THEORIES and MODELS in Applied Behavioral Science
(I have heavily edited this document)
A theory is an explanation of causal relationships. It generally starts from assumptions and proceeds to deductions or conclusions that conform to observations of the referent system. The term “model,” on the other hand, refers primarily to graphic depictions of systems or processes and the relationships among their elements. These are the types of models most often used in training and organization development work. (We are not concerned here with the development of computerized models or those used for scientific research.) Thus, the difference between models and theory is that models represent while theories explain.
Although formal definitions of the word “model” may vary, in most professions it generally is agreed that a model is a symbolic representation of the functions or aspects of a system or complex event and their interrelationships. A model usually shows the relationships among elements of the system. Because a model is by nature a simplification, it does not include all the variables, but its value is that it can be used for analytical purposes.
Theory, on the other hand, is a set of causal relationships developed to provide a logically acceptable chain of reasoning starting from well-defined assumptions and proceeding to deductions or conclusions that conform to observation of the referent system. The test of a theory is validity; the test of a model is utility.
A theory is a set of assumptions, propositions, or accepted facts that attempts to provide a plausible or rational explanation of cause-and-effect (causal) relationships among a group of observed phenomena. Theories incorporate known findings into a logically consistent framework; clarifying and simplifying complex events. In applied behavioral sciences, theories are generally developed inductively, through observation.
Good theory does not overcomplicate; rather, it clarifies. Good theory is clear, simple and readily understandable. Good theory provides guidelines and directions for the development of more and deeper understanding of our world and ourselves. It includes specific, practical, actionable applications.
Most people tend to be “theorizers,” either consciously or unconsciously. When we see things happen repeatedly in given situations, we predict things will always happen that way. An interesting phenomenon when making these kinds of predictions is that we put ourselves outside the event. Being an outsider limits thinking, distorts perceptions, leads to expectancy bias and results in heuristic and framing bias. OD practitioners need to keep an open mind and discuss their thoughts when developing models.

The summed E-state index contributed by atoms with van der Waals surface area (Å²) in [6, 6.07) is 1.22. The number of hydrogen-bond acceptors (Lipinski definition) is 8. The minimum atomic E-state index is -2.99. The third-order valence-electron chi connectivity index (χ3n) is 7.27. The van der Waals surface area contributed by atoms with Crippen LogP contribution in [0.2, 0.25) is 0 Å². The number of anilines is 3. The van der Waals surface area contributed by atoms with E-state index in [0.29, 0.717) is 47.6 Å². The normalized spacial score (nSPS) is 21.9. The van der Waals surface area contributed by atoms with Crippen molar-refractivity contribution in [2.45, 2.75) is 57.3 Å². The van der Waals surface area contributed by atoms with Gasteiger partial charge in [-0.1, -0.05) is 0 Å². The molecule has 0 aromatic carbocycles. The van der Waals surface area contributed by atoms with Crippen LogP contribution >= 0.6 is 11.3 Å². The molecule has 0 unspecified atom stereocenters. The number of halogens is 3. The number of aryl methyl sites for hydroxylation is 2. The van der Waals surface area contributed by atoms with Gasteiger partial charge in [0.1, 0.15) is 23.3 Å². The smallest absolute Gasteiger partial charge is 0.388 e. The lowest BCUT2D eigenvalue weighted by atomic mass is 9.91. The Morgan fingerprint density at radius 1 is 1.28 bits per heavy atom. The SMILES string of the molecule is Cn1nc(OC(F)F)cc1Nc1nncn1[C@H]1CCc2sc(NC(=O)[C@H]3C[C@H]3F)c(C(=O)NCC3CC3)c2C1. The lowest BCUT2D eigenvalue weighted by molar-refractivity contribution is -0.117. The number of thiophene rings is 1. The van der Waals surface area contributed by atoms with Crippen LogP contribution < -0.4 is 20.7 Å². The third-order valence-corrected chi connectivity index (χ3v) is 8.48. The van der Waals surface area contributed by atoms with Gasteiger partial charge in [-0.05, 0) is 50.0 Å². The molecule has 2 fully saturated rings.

In the behavioral sciences, what often is called theory is, in fact, merely a working hypothesis. Such a hypothesis frequently is based on a specific set of conditions and may fail when applied to a different set of conditions.
Observation is the best source for ideas upon which to develop one’s personal theories. Looking over a series of occurrences and generating tentative hypotheses about the behavior of individuals is helpful, if the theorizing does not become restrictive and force subsequent experiences to be seen in its framework. Sometimes, giving up trying to control or predict can allow space for new clarity to emerge.
OD is an especially eclectic field. The activities are diverse and the phenomena that OD practitioners confront are quite complicated. Hard facts are scarce; even the most clearly stated theoretical relationships must be qualified by “it depends.” The practitioner is likely to be influenced by learning theory, personality theory, clinical psychology and psychiatry, social psychology, education, management theory, organizations, communications, political science, and perhaps a touch of Eastern mysticism. This diversity of sources is enriching and exciting, but it also makes comprehensiveness, integration, and synthesis difficult.
Furthermore, current theory is largely descriptive. It organizes and categorizes what is known and attempts to reduce complexity. In the effort to simplify and offer practical assistance, theorists may overlook the facts of individual differences and multiple motivations for human behavior.
There are two general categories of theory: stimulus-response and cognitive. Cognitive theories deal with the acquisition of knowledge and are humanistic in nature. They generally rely on individuals to learn through self-motivation. In OD, cognitive theories are presented primarily by means of models making it easier to “digest” and apply the concepts.
Models are the road maps of applied behavioral science. Many of the models we have are like the crude and inaccurate geographical maps of the fifteenth century, describing accurately and in detail some well-explored areas and also containing large areas of unexplored territory and some mythical regions. Sometimes, in our zeal to understand ourselves, we mistake the map for the reality and forget that the model is only a pattern, an analogy. When psychological models are used not only to describe but also to predict behavior, they begin to acquire the status of theory. As data are collected and the model is supported or confirmed, hypotheses are generated, and laws of interaction can be expressed in a systematic way. Models in the applied behavioral sciences are developed to:
The purpose of a model is to communicate, in a simplified and effective way, complex information that generally includes statements about the causal relationships between and among specific variables or concepts.